Motorola also says the front and back of the device are coated in Corning Gorilla Glass Victus, and it's rated for IP52 durability, which should make it water repellent according to Motorola. The International Electrotechnical Commission's website describes that rating as offering protection against vertically falling water drops when the device enclosure is tilted at a specific angle. Most flagship phones support a higher IP67 rating, but the Galaxy Z Flip 4, the Razr Plus' biggest rival, has a rating of IPX8 meaning it can be submerged under water, but lacks any rated dust resistance. The new Razr also has a gapless hinge, enabling it to shut completely when closed, similar to the Google Pixel Fold.
The regular Razr is similar to the Razr Plus, but with some important differences. The cover screen is significantly smaller -- 1.5 inches compared to the Plus' 3.6 inches -- and the phone runs on the Snapdragon 7 Gen 1, which is designed to bring premium features to more affordable devices. It also has a 64-megapixel main camera compared to the Razr Plus' 12-megapixel main shooter, although Motorola says the Plus should take better photos in the dark, thanks to its aperture. There's also a 13-megapixel ultrawide camera and a 32-megapixel selfie camera.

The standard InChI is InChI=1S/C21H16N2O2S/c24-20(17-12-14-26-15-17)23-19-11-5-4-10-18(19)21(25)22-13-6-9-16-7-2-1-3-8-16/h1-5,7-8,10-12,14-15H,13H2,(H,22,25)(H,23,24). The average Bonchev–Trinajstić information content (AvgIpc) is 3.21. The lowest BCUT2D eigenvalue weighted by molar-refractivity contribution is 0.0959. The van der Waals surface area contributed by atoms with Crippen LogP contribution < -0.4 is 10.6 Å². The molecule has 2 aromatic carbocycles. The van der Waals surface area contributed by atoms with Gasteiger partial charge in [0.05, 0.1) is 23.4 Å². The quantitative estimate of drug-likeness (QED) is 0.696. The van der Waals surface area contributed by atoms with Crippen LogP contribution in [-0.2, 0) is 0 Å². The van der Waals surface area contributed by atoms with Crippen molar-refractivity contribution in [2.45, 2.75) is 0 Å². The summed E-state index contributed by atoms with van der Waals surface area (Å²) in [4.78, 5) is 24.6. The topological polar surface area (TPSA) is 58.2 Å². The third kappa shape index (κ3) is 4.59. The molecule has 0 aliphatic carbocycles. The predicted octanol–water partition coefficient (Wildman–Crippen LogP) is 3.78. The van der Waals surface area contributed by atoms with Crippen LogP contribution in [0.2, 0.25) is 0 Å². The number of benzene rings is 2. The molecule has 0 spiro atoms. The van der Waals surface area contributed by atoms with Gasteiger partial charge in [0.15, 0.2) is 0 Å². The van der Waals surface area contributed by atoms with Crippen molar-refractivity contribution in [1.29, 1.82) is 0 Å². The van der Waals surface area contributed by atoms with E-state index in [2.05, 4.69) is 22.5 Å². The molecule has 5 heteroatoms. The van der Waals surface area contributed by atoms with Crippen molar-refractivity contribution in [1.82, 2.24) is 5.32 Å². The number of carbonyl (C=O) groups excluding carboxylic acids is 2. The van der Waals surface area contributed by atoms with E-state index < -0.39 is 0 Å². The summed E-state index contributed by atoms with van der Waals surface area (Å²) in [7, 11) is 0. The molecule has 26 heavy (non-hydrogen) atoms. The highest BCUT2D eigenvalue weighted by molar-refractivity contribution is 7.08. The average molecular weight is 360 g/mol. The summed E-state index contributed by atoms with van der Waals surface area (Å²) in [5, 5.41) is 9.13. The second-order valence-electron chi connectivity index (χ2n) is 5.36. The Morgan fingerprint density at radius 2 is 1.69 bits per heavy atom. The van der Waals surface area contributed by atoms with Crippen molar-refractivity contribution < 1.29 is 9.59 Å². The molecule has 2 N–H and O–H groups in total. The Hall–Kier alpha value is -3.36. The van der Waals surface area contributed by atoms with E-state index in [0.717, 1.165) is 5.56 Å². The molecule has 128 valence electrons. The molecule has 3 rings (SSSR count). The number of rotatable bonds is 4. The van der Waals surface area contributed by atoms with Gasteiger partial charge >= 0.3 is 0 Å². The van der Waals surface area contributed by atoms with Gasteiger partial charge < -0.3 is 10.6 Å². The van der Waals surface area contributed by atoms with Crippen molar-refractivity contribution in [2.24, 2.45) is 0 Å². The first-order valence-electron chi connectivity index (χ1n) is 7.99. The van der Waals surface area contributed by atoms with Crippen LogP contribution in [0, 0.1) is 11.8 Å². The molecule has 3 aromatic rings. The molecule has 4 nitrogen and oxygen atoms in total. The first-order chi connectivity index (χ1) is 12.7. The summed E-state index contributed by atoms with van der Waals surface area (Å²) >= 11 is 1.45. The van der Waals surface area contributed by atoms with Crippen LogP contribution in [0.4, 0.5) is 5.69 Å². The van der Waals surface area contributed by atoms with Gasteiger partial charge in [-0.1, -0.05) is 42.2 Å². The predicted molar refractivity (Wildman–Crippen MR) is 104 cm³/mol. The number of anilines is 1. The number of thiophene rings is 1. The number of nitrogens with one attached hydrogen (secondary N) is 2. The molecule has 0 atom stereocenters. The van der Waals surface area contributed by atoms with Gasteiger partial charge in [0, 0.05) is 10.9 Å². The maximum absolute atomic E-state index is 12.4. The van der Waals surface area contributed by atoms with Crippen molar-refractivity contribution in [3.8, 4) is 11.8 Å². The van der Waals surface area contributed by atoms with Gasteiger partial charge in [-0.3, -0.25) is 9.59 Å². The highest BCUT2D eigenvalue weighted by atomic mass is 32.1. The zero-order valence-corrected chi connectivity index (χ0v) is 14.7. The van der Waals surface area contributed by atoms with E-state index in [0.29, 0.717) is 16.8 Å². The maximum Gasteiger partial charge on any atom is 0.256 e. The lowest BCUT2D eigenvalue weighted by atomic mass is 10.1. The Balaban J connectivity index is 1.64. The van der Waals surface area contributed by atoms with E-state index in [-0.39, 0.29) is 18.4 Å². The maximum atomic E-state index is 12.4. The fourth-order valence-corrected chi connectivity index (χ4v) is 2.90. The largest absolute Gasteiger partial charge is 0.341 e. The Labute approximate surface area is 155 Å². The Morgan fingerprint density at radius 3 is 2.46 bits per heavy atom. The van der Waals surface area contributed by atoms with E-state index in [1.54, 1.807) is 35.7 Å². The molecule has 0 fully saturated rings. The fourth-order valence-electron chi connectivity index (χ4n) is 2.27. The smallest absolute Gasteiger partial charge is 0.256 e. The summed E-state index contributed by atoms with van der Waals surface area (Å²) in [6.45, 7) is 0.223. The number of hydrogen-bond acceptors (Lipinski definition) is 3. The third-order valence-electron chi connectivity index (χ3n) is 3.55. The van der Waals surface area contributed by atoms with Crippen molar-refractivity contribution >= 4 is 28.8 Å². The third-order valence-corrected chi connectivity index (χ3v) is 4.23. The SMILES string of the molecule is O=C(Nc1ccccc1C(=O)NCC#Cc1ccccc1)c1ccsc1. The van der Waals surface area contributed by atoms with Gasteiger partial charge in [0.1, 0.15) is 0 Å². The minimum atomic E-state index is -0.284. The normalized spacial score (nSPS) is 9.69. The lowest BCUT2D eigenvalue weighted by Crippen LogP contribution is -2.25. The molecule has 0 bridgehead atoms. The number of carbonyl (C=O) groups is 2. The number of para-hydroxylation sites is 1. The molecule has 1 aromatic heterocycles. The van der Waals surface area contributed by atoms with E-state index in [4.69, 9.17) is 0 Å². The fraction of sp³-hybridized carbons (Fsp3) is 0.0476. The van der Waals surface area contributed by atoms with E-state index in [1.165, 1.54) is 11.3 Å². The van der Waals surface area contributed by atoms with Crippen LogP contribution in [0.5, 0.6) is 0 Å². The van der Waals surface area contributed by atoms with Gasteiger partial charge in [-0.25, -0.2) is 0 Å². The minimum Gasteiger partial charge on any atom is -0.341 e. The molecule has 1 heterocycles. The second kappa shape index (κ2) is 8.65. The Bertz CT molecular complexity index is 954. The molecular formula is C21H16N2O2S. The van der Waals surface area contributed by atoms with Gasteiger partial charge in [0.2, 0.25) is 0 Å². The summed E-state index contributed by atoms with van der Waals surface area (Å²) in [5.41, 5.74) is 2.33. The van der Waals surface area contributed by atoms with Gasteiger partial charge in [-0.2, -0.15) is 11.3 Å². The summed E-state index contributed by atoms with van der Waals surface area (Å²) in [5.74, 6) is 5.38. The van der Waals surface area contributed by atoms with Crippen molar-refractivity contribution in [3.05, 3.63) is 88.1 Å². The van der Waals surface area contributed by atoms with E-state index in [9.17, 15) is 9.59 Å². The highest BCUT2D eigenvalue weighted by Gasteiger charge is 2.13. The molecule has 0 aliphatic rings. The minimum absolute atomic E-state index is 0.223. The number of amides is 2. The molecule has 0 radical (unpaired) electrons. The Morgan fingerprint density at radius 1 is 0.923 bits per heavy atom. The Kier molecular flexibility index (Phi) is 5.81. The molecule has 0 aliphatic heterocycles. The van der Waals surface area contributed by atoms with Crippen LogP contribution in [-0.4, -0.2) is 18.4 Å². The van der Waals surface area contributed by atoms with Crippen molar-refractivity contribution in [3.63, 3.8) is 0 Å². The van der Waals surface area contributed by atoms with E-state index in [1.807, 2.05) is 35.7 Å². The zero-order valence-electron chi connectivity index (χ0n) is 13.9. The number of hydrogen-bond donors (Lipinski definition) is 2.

Both Razrs support 30-watt wired charging and 5W wireless charging, although the regular Razr has a larger 4,200-mAh battery compared to the 3,800-mAh battery inside the Razr Plus. You also get three years of operating system upgrades with both Razrs, which is on par with Google but not as lengthy as Samsung's four-generation pledge.
But again, it's really the sub-$1,000 price that's going to make the regular Razr stand out. Motorola seems to be following a pattern we've seen in other midrange phones by focusing on camera and battery size in its more affordable phone and scaling back in other areas typically geared more towards productivity and gaming, like the screen and processor.
Foldables are evolving in 2023
All told, the new Razrs signal that foldables may be finally starting to find their place in the mobile phone market. While foldable phones still only accounted for a sliver of the broader smartphone space in 2022 (1.2% of global shipments according to IDC), tech companies are at least thinking more creatively about how to put those bendy screens to use.
For Motorola, that shows in the Razr Plus' photography features and versatile cover screen, while Google showed off a new way to use Google Translate with two screens on the Pixel Fold.
We'll have to spend more time with Motorola's Razr Plus before we know whether that larger cover screen will be compelling enough to make foldable phones worthwhile. But it's sure to give Samsung more competition ahead of its next expected Galaxy Z Flip and Z Fold launch, which usually happens in the August time frame.